The new NOAA Winter Weather Forecast 2018-2019 is here.
Summer may still be in full swing, but that doesn’t mean that colder weather isn’t on the way. The meteorologists at NOAA (National Oceanic and Atmospheric Administration) recently released their early winter weather predictions for the coming 2018-2019 season, and while the early call isn’t the news we were hoping for, you can be sure that we will be following up on all coming forecasts and updating you accordingly. After all, we are still six months out and it’s far too early to make any definitive claim for what winter might bring.
El Niño or La Niña?
El Niño and La Niña are opposite phases of the El Niño-Southern Oscillation (ENSO) cycle. In layman’s terms, the ENSO cycle is a scientific study of the temperature fluctuations between atmospheric and ocean temperatures in the central Pacific. Of these two phases, La Niña is considered to be the cold phase of the ENSO cycle, and El Niño is considered to be the warmer phase. While both phases occur seasonally, historically El Niño is more likely.
When it comes to the winter weather forecast for the 2018-2019 season, the NOAA has reported that there is a 70% chance that we will have an El Niño winter season, meaning early predictions call for a warmer than average winter across the United States.
What does this mean for early winter?
Based on the early prediction for an El Niño winter, the NOAA has predicted that the Pacific Northwest and the Northern Rockies will all see below average to equal chances of precipitation from October through December. However, Colorado, parts of Utah, and the Southern Rockies are all expected to see above-average precipitation for the start of the season. New England is expected to see average precipitation throughout the start of the winter.
While precipitation is expected to fluctuate across the country, the El Niño prediction calls for warmer than average temperatures across the entire country from October through December.
What does this mean for mid-to-late winter?
As winter progresses into January through March, most resorts across the entire country are forecasted to see continued equal to low precipitation averages. However, parts of Alaska and the Southern Rockies are expected to see higher than average precipitation in the second half of the winter.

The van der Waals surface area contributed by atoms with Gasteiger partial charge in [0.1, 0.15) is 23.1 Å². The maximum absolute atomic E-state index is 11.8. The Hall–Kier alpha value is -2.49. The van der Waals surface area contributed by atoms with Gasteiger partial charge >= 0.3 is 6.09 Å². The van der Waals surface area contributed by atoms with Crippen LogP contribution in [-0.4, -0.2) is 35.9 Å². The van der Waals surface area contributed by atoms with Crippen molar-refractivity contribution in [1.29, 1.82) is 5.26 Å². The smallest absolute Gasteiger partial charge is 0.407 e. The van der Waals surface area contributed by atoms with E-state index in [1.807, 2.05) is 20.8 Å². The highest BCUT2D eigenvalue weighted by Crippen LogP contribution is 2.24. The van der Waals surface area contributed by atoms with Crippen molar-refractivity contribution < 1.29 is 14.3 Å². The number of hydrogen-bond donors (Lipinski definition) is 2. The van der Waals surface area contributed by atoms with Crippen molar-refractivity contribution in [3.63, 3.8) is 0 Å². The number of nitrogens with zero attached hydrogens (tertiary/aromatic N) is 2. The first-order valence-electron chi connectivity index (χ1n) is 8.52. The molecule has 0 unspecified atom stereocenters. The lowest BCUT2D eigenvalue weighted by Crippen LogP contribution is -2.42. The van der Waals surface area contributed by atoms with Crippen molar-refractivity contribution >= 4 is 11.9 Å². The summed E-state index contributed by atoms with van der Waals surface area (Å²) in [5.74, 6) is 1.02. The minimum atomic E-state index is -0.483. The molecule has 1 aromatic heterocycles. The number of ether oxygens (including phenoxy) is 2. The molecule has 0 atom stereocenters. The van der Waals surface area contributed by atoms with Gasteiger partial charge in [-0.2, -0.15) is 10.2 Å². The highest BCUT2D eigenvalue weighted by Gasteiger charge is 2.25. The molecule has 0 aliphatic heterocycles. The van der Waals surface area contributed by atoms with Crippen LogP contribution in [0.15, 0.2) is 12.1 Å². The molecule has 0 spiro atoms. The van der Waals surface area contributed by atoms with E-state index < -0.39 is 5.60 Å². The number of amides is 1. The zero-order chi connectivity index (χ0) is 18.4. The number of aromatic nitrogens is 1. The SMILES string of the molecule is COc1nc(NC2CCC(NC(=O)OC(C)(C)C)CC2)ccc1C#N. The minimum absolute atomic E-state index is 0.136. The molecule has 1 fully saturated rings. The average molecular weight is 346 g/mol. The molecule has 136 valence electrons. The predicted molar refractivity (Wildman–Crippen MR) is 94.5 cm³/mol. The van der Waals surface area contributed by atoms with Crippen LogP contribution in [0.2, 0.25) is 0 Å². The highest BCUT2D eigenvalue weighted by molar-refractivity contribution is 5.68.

When it comes to the temperature, the entire country is expected to see warmer than average temps continuing throughout the second half of the season.
Can we trust this early forecast?
While predictions for low precipitation averages and warmer temperatures are undoubtedly startling for all of the powder chasers among us, it’s important to remember that this early forecast is just that, an early forecast. When it comes to on-hill conditions, individual storm cycles and short-term predictions are far more likely to accurately forecast conditions than anything six months out.
Looking at last year’s predictions, we can see that warmer temperatures were predicted across the entire country and that for the most part, held true. This pattern is reflective of the warmer temperature patterns we have been seeing year-round, although it is not to say that colder temperatures will not occur. Those in the mid-west can attest to last season’s cold weather that varied dramatically from what had been initially forecasted.
Last season’s precipitation forecast, on the other hand, called for mostly average precipitation across much of the country, with higher than average precipitation in Colorado and much of the Rockies. This turned out to be incorrect, as Colorado suffered from one of the worst winters in 60 years, while Utah and much of the Pacific Northwest saw average to higher than average precipitation totals.
Long story short? It’s far too early to make any definitive call, and while the early six month predictions don’t look great, there is really no telling what the season will bring. Make sure to check back in the coming months for both the Farmer’s Almanac and Old Farmer’s Almanac weather forecasts, as we will be updating you on every early season prediction as they become available.